One Is Interesting
Location: Irem Zhat al Imad: Marketplace - Alhambra
Date: 10/07/2014
Cast: Lamya & Siroteph
Plot: The Hollow

One is Interesting


Irem Zhat al Imad: Marketplace

The market place is a riot of enticing color, noise, and smells - of hawkers calling out their wares from small blankets to open tents, of shop owners yelling to one another across the stone road that runs through the heart of the city square. Here one can find street food beside carpet and candles, and spices and meat next to exquisite metalwork and jewelry. The cafes are open all hours. At night entertainers—dancers, fire-eaters, acrobats, story-tellers, snake charmers - roam the well-lit street as Imads fire and the pillars of the great Library tinge the blackened sky a fiery orange.

To the south, the main road heads towards a limestone-white temple rising above the other buildings. From the market, the road turns west towards the harbor.

The locals were becoming more accustomed to Siro's presence out in the city, since returning from his time chasing his sister's stolen effects in far away lands. As days went by with the Amir walking about in the markets, speaking with the city's denizens, and working with its people, the fear of the man had faded some, the rumors about him had faded as well, and in general, he could walk about without crowds completely parting ahead of him now unless it looked like he were in a hurry to get someplace.

Today, Siroteph was sitting in one of the many shops serving coffee and meat on sticks, quietly discussing an exhibition of martial skill, sponsored by the Palace, a push for recruits to fill the ranks of the guard and the army. However, this meeting is interupted when across the market, a trio of alcolytes, young would be priestesses from the Temple of Umm, are set upon by a dusty, withered man who throws himself at their feet and loudly brays, pleading with them for blessings and drawing no small amount of attention their way.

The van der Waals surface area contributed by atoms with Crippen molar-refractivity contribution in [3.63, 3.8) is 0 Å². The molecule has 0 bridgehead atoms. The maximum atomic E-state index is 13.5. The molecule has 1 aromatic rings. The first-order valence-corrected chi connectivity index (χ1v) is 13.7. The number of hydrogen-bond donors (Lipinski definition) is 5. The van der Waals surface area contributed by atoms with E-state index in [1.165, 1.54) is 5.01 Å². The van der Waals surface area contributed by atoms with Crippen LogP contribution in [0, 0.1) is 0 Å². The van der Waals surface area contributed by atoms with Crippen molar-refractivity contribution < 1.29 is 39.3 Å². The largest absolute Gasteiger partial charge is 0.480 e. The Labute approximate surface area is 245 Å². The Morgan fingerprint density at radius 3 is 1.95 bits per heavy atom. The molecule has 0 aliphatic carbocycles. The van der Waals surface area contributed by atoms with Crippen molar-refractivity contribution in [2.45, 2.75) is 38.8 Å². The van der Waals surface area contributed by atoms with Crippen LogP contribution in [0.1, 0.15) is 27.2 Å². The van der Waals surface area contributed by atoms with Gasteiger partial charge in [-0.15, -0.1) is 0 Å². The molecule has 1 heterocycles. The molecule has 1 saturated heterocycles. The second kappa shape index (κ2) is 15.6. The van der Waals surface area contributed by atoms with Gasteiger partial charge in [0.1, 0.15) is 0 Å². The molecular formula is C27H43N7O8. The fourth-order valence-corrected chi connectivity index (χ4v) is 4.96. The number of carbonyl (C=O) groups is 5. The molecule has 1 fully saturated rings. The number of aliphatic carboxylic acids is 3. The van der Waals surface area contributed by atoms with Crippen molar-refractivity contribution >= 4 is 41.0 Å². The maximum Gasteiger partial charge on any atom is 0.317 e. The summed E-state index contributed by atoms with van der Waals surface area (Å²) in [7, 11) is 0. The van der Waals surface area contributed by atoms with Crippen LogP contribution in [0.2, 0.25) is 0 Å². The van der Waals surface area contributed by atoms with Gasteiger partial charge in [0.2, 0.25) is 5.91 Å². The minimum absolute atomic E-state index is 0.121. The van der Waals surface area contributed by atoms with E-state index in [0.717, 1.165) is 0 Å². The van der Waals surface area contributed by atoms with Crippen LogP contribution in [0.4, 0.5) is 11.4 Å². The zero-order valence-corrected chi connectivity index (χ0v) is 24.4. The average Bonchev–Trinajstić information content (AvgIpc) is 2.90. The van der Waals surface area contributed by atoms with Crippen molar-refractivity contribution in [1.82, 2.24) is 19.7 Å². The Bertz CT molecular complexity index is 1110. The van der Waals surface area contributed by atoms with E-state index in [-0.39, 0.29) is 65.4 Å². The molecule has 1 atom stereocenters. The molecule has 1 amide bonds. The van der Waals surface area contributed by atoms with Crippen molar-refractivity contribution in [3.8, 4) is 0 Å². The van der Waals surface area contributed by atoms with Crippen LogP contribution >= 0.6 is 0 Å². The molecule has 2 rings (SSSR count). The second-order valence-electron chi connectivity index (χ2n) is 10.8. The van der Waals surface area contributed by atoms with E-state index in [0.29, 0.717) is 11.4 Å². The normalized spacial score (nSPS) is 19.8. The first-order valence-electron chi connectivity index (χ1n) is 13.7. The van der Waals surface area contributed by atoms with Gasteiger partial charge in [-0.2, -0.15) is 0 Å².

The city is where Lamya flourishes, far more than the harsh conditions of the desert. The black-clad woman moves through the crowds of the capital with ease, winding her way through bodies that have stopped for one reason or another. She's just another covered woman making her way through the heat. At least until the would-be-kingpin hears the loud braying of a whithered man. Lamya folds her hands together in her sleeves - quietly checking the placement of slender daggers - and pauses on a streetcorner to watch the display. It's a street corner that happens to have a cafe that serves meat on sticks and coffee.

Siroteph's attention is drawn mid-thought from the conversation at hand to the ruckus. The market was by no means a quiet place, but this was a tense noise beyond haggling dispute, and it keyed his senses. Siro excused himself briskly and rises from his seat to step out onto the street, towering tall just beside Lamya when he looks out to witness the going-ons.

"Shades of death have seeded my soul, Priestess, please, I beg Umm cleanse my soul," he rattles on, growing louder and more desperate, reaching out to take handfuls of the foremost alcolyte's robes. Siro's hand moves to rest on the hilt of one blade beneath his own robe, waiting a moment longer for the mad man to come to his senses on his own.